Use unmodified parameters or literal constants in query statements to ensure that the optimizer can determine a representative value and optimize accordingly.  If you use a local variable in a query predicate instead of a parameter or literal, the optimizer is unable to determine the value for the input.  Likewise, if a parameter value is modified before being used in a statement, then the query plan will be chosen for the original value of the parameter and may not be the best plan for the actual value of the parameter when the statement is executed.  Not having the proper value, or any value at all, leads to a less accurate cardinality estimates.  Poor estimates can in turn lead to a poorly performing query plan.  Use unmodified parameters or literals in the query instead of local variables, and the optimizer typically will be able to pick a better query plan. For example, consider this query that uses a local variable:

declare @StartOrderDate datetime

set @StartOrderDate = '20040731'

select * from Sales.SalesOrderHeader h, Sales.SalesOrderDetail d

WHERE h.SalesOrderID = d.SalesOrderId

AND h.OrderDate >= @StartOrderDate

The number of rows from Sales.SalesOrderHeader that the optimizer estimates will qualify vs. the condition h.OrderDate >= @StartOrderDate is 9439.5, which is exactly 30% of the size of the table. You can use the graphical showplan for the query and right-click the plan node for Sales.SalesOrderHeader to display this cardinality estimate. In a pre-release version of SQL Server 2005 used while preparing this paper, the plan chosen uses a merge join (the observations that follow are based on this same SQL Server 2005 version; your results may differ depending on your SQL Server version, available memory, etc.). Now, consider this equivalent query that doesn't use a local variable:

SELECT * FROM Sales.SalesOrderHeader h, Sales.SalesOrderDetail d

WHERE h.SalesOrderID = d.SalesOrderId

AND h.OrderDate >= '20040731'

The cardinality of the result set for the predicate "h.OrderDate >= '20040731'" is estimated as 40 in the graphical showplan for the query (right-click the filter operator), for a selectivity of 0.13%. The plan chosen for this query uses a nested loop join instead of a merge join because of this improved estimate.

Even when local variables are used in a query, an estimate that is better than a guess is used in the case of equality predicates. Selectivity for conditions of the form "@local_variable = column_name" is estimated using the average value frequency from the histogram for column_name. So, for example, if the column column_name contains all unique values, then a selectivity estimate of 1/(number of unique values in column) will be used, which is accurate.

To eliminate the use of local variables, consider (1) rewriting the query to use literals instead of variables, (2) using sp_executesql with parameters that replace your use of local variables, or (3) using a stored procedure with parameters that replace your use of local variables. Dynamic SQL via EXEC may also be useful for eliminating local variables, but it typically will result in higher compilation overhead.

The query optimizer chooses the best plan for the value of the parameter that was input to the stored procedure or call to sp_executesql.  For this reason, it is best to avoid writing SQL where the value used at execution is different from the value input to the stored procedure.  Instead it is better to modify the parameter value in one stored procedure and then pass it to another stored procedure which contains the SQL statement where it is used.  For example, consider this query that modifies a parameter value:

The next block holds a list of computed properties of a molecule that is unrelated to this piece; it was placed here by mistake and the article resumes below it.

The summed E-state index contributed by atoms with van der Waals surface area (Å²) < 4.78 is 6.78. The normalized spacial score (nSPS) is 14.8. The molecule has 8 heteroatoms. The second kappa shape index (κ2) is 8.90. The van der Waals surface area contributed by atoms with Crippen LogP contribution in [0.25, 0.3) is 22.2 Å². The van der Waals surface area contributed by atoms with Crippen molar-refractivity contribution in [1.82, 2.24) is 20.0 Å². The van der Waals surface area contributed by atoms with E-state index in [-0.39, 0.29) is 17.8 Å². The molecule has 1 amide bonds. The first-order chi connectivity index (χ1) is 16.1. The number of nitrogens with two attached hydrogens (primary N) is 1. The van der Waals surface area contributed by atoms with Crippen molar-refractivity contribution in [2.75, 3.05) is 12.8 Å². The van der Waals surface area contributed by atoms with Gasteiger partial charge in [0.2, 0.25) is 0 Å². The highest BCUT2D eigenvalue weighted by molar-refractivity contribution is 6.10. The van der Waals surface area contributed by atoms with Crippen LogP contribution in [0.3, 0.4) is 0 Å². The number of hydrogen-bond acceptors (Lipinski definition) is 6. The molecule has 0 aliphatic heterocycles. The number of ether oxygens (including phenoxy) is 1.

CREATE PROCEDURE GetRecentSales (@date datetime) WITH RECOMPILE AS

BEGIN

      IF @date IS NULL

            SET @date = dateadd("mm",-3,(SELECT MAX(OrderDATE)

                                          FROM Sales.SalesOrderHeader))

      SELECT * FROM Sales.SalesOrderHeader h, Sales.SalesOrderDetail d

      WHERE h.SalesOrderID = d.SalesOrderID

      AND h.OrderDate > @date

END

This SP, if called with NULL, will have the final SELECT statement optimized for @date = NULL. Since no rows have NULL OrderDate, the cardinality estimate for the result of applying this filter to SalesOrderHeader is very low (1 row). However, at run time, the date is not NULL, but three months before the latest OrderDate.  The actual number of SalesOrderHeader rows that qualify is 5,736. The optimizer chooses a nested loop join for the query when NULL is passed to GetRecentSales, whereas the optimal plan contains a merge join. You can see the plan selected, and the expected and actual cardinalities, using this script:

SET STATISTICS PROFILE ON

GO

EXEC GetRecentSales NULL

GO

SET STATISTICS PROFILE OFF

GO

The WITH RECOMPILE option specified on the GetRecentSales stored procedure above does not eliminate the cardinality estimation error. One way to ensure that the queries in this example are optimized with appropriate parameter values that allow good estimates to be obtained is to modify the stored procedure as follows, breaking it down into parts:

CREATE PROCEDURE GetRecentSales (@date datetime)  AS

BEGIN

      IF @date IS NULL

            SET @date = dateadd("mm",-3,(SELECT MAX(OrderDATE)          FROM Sales.SalesOrderHeader))

      EXEC GetRecentSalesHelper @date

END

CREATE PROCEDURE GetRecentSalesHelper (@date datetime) WITH RECOMPILE AS

BEGIN

      SELECT * FROM Sales.SalesOrderHeader h, Sales.SalesOrderDetail d

      WHERE h.SalesOrderID = d.SalesOrderID

      AND h.OrderDate > @date -- @date is unchanged from compile time,

                              -- so a good plan is obtained.

END